“People’s Perceptions Are More A Reflection Of Their Capacity Than Of Reality.”

Perception is said to become reality. And because of that, some people constantly review how others perceive them, and subsequently attempt to adjust their speech, actions, dress and tastes to reflect what they want others to believe to no avail.

Ultimately, people see what they “think” they understand, and almost always allow what they are unconsciously obsessed with or what they are attracted to serve as the primary influence to their interpretation.

So, how others perceive another often has little to do with whom that other person is or whatever they try to project. Basically, people’s prejudices, biases, prior experiences, personal agendas, and desires all dictate what someone sees, likes or thinks they don’t like about a person even if it’s not true.

To my point, people who live one-dimensional lives mostly observe people in one-dimensional terms regardless of who the other person is. People with complex, multi-dimensional personalities are easily and frequently misunderstood, stereotyped and usually labeled negatively. Therefore, easy going and party loving people are rarely perceived for their serious intelligence despite the fact that their professions, accomplishments, or prior academic record demonstrate it as such.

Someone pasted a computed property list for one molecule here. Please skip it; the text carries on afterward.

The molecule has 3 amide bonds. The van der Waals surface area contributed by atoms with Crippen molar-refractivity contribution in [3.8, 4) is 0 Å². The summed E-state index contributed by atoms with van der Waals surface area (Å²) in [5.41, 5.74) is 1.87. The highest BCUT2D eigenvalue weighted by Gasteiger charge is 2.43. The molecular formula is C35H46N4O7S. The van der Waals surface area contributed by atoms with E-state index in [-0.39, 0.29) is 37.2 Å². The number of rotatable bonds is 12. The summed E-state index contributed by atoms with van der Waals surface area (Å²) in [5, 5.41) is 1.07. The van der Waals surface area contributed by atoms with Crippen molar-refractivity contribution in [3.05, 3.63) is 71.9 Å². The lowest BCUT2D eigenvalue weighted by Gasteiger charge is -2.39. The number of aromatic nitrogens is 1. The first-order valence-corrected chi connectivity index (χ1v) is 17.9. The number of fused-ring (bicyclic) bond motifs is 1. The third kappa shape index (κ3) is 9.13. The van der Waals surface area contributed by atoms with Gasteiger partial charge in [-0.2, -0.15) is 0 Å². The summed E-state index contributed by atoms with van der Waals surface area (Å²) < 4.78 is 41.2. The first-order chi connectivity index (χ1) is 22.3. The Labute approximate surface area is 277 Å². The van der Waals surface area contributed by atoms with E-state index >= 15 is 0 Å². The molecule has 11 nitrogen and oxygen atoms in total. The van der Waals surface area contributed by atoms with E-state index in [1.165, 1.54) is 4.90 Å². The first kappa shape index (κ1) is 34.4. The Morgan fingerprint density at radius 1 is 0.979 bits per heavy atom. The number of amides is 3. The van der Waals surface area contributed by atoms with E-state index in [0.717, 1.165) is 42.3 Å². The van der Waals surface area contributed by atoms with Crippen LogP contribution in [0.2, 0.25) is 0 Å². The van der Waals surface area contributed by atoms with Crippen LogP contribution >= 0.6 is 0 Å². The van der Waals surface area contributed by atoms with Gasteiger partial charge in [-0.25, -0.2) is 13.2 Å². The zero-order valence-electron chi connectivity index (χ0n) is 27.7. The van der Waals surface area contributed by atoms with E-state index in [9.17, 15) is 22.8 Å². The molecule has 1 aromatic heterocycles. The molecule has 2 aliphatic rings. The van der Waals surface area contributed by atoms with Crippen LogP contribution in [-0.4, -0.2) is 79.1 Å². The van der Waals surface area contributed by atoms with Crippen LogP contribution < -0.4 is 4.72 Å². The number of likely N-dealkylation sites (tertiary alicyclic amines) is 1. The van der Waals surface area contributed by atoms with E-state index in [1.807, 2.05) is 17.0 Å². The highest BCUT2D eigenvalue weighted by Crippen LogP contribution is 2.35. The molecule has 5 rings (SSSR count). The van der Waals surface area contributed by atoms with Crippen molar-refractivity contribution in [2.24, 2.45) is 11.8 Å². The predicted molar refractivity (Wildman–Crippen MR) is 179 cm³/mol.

At times, perception for some also becomes an act of projection to avoid addressing issues within themselves. People who themselves are overly-introverted or fear people who look like the other person, see people who are ambitions, proactive and take initiative instead as bullying, conniving or aggressive. People, who are secretly sexually-obsessed, sexually-deprived or have an inflated self-image, often perceive or mistake flirtation, sexual interest and advances in their absence from others when engaged in merely friendly or collegial exchanges.

For most, it simply boils down to what’s easier for people to accept. People want other people to often be as superficial or simplistic as they are themselves. Labels are easier, stereotypes are easier, and ultimately, fitting into the lowest common denominators is also easier.

At the end of the day, people in the lens and under the microscope must be concerned less with influencing someone's perception of themselves, and be focused more on remaining true to one’s self, and steadfast to their own goals and plans. After all, one’s own truth is the only perception that really matters.

 

2016 © Eric Christopher Webb

 

The WordsByWebb blog distributes a weekly quotation and reflection every Tuesday from National Black Authors Tour bestselling author and multi-talented writer Eric Christopher Webb (E.WEBB?!) to inspire, motivate and encourage personal development of its readers. The blog also regularly shares news, updates, new poetry and excerpts of the writer’s latest work.  Webb, a spoken word artist, former Washington News Correspondent for Thomson Newspapers and nationally-syndicated Soul Searching columnist, has also been featured in movies, music videos, commercials and literary documentaries on HBO, BET Weekend’s Evening of Spoken Word, BET’s Rap City, Video Jukebox, The Party Machine, The Learning Channel, Voice of America and XM Radio.  He is  the author of five books, including "The Garvey Protocol: Inspired By True Events," a 2013 Phillis Wheatley Book Award Finalist for First Fiction and the National Black Authors Tour bestseller, "Love Letters, Death Threats & Suicide Notes."  He has also contributed to numerous anthologies, journals and magazines.

To contact, email: ewebbonline@hotmail.com